Under a new Pennsylvania law, repeated D.U.I offenders now face stricter penalties.
This past July, Act 59 of 2022 was signed into law changing the grading of certain offenses for those driving under the influence.
The new law is also known as “Deana’s Law” a woman who lost her life because of a drunk driver in 2019.
D.U.I homicide victim, Deana DeRosa Eckman of Delaware County was killed on February 16th, 2019 after David Strowhouer – who already was previously convicted of five D.U.I’s – crossed a double yellow line killing Deana in a head-on-collision.
“If it was under the new guidelines, the driver that hit and killed her would of actually still be in prison,” said Corporal Brent Miller, a P.S.P Public Information Officer.
Governor Wolf signed Act 59 of 2022 in July and it went into effect earlier this month with stricter penalties.
Under the new law, Corporal Brent Miller says repeat offenders found under the influence or who refuse to provide a breath or blood test will be charged the highest rate for a D.U.I
“It is now a felony of the third degree for two prior offenses as well as it’s now a felony of the second degree for three or more prior offenses,”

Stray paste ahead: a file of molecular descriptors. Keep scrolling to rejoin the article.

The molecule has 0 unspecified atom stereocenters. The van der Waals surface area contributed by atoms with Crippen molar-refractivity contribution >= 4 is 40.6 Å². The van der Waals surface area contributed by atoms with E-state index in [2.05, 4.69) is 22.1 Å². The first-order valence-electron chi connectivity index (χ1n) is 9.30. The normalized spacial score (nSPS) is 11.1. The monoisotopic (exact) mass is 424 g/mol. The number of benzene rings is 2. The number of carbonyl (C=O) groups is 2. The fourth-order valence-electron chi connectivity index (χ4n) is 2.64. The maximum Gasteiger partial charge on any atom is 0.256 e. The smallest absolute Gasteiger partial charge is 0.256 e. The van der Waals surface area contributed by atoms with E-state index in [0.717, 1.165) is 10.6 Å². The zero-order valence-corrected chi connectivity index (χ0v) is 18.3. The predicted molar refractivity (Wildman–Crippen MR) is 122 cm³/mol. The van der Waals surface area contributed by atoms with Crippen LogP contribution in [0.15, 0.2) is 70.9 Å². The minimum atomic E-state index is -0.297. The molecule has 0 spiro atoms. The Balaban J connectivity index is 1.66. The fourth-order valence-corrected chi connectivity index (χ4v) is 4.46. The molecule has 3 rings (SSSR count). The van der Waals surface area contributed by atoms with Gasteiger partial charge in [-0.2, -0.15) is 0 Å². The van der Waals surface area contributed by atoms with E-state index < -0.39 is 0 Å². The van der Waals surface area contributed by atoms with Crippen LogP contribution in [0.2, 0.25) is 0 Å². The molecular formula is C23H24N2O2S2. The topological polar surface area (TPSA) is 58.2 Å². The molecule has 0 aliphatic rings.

Corporal Miller adds, a felony of the third degree is no more than seven years in prison and a felony of the second degree is no more than 10 years in prison, “so we’re looking at a lot of prison time that can be imposed by the court systems”.
Pennsylvania State Police have a zero-tolerance policy for those found driving under the influence and Corporal Miller says, “Just this past thanksgiving holiday, the state police arrested 539 individuals who were driving under the influence of either alcohol or alcoholic controlled substances or even controlled substances”.
D.U.I’s are preventable and Corporal Miller stresses, “they really need to think twice before getting behind the wheel if you have already been convicted of a D.U.I and if you’re under the influence of anything, it’s never a good idea to get behind the wheel of any vehicle”.
There are ways to prevent driving under the influence such as ride-share programs, using a designated driver or even by calling a taxi.